valeric acid

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Related to valeric acid: valproic acid, Isovaleric acid

va·le·ric acid

 (və-lîr′ĭk, -lĕr′-)
A colorless liquid, C5H10O2, used in flavorings, perfumes, plasticizers, and pharmaceuticals.

[valer(ian) (from its occurrence in the plant's root) + -ic.]
American Heritage® Dictionary of the English Language, Fifth Edition. Copyright © 2016 by Houghton Mifflin Harcourt Publishing Company. Published by Houghton Mifflin Harcourt Publishing Company. All rights reserved.

valeric acid

(Elements & Compounds) another name for pentanoic acid
Collins English Dictionary – Complete and Unabridged, 12th Edition 2014 © HarperCollins Publishers 1991, 1994, 1998, 2000, 2003, 2006, 2007, 2009, 2011, 2014

va•ler′ic ac′id

(vəˈlɛr ɪk, -ˈlɪər-)
any of several isomeric organic acids having the formula C5H10O2, the common one being a liquid of pungent odor obtained from valerian roots: used chiefly as an intermediate in perfumery.
[1855–60; valer(ian) + -ic]
Random House Kernerman Webster's College Dictionary, © 2010 K Dictionaries Ltd. Copyright 2005, 1997, 1991 by Random House, Inc. All rights reserved.
ThesaurusAntonymsRelated WordsSynonymsLegend:
Noun1.valeric acid - a clear liquid carboxylic acid used in perfumes and drugs
carboxylic acid - an organic acid characterized by one or more carboxyl groups
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References in periodicals archive ?
Summary: This report researches the worldwide Valeric Acid market size (value, capacity, production and consumption) in key regions like North America, Europe, China and Japan.
Several techniques have been used to determine volatile fatty acids (VFA) absorption in vivo, such as the collection of portal blood (1); intraruminal infusion of radioactive (2) or stable VFA isotopes (3, 4); rumen evacuation and infusion of VFA into the washed ventral sac (5); continuous infusion of nonlabeled VFA into the intact ruminal digesta (6); and pulse-dose of valeric acid plus a marker of fluid passage (7) which may be mixed with the evacuated digesta (8) or mixed in locus (9).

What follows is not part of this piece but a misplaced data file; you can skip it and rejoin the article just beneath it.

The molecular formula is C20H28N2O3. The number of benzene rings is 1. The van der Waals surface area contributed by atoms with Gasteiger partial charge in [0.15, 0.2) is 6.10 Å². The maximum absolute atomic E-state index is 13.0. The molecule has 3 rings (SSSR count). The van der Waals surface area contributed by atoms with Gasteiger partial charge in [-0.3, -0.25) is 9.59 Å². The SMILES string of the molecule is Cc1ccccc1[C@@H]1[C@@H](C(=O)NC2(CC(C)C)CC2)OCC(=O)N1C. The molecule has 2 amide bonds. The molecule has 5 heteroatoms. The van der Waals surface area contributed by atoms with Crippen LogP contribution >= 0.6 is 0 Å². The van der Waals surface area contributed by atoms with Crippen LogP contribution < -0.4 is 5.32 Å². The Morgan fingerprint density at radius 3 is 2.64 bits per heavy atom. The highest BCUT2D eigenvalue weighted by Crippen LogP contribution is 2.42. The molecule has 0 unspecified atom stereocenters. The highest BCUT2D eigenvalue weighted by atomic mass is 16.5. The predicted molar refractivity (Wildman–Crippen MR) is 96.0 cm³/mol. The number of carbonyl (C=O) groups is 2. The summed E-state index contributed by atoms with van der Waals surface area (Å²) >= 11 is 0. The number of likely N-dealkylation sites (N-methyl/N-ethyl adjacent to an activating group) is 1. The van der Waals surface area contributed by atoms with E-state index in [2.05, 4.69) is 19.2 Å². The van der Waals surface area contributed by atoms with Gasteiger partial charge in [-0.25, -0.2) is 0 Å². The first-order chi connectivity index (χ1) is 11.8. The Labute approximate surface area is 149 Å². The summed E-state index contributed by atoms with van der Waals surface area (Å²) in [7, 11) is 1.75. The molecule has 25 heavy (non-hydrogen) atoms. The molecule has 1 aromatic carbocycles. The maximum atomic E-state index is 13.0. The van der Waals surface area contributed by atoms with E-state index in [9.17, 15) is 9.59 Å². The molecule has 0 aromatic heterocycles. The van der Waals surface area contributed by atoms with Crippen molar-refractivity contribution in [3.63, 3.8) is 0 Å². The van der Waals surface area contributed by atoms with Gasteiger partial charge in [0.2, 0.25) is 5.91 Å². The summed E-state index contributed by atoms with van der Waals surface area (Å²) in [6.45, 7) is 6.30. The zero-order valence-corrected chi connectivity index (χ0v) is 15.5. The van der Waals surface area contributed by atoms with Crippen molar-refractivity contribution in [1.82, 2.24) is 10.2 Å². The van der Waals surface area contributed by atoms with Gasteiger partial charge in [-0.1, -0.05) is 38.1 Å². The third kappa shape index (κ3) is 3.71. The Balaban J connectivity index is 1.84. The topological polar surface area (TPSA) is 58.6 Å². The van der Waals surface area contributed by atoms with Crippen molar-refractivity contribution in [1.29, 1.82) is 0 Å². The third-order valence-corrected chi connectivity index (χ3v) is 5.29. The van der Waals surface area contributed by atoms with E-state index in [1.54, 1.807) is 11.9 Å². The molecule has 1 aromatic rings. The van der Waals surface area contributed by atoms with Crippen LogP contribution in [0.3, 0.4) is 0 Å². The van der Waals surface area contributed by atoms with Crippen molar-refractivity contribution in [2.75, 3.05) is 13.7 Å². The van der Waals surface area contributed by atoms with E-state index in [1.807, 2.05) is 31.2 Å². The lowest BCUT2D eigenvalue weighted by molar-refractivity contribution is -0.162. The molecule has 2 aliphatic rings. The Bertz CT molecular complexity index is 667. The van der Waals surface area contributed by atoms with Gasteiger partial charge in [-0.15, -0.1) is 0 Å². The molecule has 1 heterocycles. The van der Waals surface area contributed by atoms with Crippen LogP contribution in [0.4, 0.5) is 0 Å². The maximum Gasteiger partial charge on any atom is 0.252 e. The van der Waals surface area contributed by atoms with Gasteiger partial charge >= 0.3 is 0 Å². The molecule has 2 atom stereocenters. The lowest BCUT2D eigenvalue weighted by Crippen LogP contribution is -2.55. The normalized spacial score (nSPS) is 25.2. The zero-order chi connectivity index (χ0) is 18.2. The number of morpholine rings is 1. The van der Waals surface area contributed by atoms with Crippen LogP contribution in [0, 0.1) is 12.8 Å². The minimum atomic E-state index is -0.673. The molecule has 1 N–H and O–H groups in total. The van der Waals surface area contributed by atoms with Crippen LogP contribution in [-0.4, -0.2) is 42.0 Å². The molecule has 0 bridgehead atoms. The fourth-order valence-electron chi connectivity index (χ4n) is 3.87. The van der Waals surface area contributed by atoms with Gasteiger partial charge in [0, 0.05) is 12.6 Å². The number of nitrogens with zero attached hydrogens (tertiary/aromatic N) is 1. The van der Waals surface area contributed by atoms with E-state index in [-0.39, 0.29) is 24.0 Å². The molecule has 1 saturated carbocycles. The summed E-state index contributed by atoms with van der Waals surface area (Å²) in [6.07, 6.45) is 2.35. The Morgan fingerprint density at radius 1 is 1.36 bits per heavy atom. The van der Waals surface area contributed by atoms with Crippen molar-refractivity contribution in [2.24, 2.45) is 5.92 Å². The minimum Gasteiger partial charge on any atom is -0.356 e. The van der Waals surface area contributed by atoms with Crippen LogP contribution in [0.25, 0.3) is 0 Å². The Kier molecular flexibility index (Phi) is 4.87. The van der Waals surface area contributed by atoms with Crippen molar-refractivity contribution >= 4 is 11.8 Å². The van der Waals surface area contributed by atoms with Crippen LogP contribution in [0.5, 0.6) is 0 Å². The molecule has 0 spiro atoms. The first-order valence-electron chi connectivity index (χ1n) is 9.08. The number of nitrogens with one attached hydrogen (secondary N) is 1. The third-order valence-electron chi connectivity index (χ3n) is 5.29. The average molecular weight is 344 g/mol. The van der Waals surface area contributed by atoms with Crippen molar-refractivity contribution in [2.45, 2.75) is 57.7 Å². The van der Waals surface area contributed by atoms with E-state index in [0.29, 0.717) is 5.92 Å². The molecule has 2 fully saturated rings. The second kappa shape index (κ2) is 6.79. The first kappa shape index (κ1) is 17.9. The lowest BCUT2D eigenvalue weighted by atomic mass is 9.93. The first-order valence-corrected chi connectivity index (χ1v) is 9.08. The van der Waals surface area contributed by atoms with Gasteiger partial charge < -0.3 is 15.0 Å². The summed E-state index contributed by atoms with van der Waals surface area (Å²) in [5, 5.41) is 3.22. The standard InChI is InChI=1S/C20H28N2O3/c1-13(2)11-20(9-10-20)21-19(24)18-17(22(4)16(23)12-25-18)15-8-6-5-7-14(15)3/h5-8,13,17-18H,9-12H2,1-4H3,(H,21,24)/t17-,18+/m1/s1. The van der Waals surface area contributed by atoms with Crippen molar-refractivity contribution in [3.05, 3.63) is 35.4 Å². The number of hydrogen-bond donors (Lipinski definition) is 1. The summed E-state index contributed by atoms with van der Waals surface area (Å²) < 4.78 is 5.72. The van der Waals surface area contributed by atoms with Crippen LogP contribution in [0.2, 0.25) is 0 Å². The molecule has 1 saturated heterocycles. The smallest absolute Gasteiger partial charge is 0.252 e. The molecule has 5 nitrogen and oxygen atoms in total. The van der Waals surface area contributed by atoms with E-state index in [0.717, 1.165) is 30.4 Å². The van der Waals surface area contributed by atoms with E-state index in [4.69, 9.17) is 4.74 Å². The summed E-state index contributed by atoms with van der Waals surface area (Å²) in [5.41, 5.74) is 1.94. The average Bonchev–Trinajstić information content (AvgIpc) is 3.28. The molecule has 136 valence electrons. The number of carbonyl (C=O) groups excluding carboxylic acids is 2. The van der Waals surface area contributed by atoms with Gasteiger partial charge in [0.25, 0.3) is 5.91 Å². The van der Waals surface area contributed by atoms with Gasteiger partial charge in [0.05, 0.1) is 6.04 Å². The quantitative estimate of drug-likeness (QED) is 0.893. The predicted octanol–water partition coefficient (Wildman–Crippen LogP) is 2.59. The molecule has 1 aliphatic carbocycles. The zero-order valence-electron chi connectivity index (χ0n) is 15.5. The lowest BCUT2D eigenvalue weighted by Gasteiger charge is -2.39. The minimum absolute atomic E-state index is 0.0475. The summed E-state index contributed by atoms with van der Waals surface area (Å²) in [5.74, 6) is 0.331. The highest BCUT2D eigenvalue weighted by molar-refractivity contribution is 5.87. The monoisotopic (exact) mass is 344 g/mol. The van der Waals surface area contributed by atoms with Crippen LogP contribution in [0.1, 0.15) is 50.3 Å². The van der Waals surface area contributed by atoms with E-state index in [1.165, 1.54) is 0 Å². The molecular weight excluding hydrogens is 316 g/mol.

Valproic acid is derived from valeric acid, a compound naturally found in the valerian plant (Valeriana officinalis).
Significant interactions between diet and supplement were observed for formic acid, propionic acid, isobutyric acid, valeric acid, and lactic acid concentrations.
Valeric acid and butyric acid decreased significantly in T1 and T2 while isovolaric acid and the ratio of acetic acid and propionic acid and glucose increased significantly in T1.
Most identified enhancers can be classified as: alcohols (ethanol, pentanol, benzyl alcohol, lauryl alcohol, propylene glycols and glycerol), fatty acids (oleic acid, linoleic acid, valeric acid and lauric acid), amines (diethanolamine and triethanolamine), esters (isopropyl palmitate, isopropyl myristate and ethyl acetate), amides (1-dodecylazacycloheptane-2-one [AzoneA(r)], urea, dimethylacetamide, dimethylformamide and pyrrolidone derivatives), hydrocarbons (alkanes and squalene), surfactants (sodium laureate, cetyltrimethylammonium bromide, BrijA(r), TweenA(r) and sodium cholate), terpenes (D-limonene, carvone and anise oil), sulfoxides (dimethyl sulfoxide) and phospholipids (lecithine).
The acid is different from the chelating agent and is selected from the group consisting of glycolic acid, citric acid, lactic acid, formic acid, acetic acid, propionic acid, butyric acid, valeric acid, caproic acid, gluconic acid, itaconic acid, trichloroacetic acid, benzoic acid, urea hydrochloride, and combinations thereof.
From decomposed sewage or wastewater in these cesspits, inorganic acids including hydrogen sulfide or organic acids including acetic acid and valeric acid may be produced, and these acids accelerate corrosion of concrete.
Valeric acid has been widely used in perfumes and cosmetics industries due to its pleasant odour.
4,4,-Bis(4-hydroxyphenyl) valeric acid and 4-fluoro benzoic acid were purchased from Sigma-Aldrich and used as received.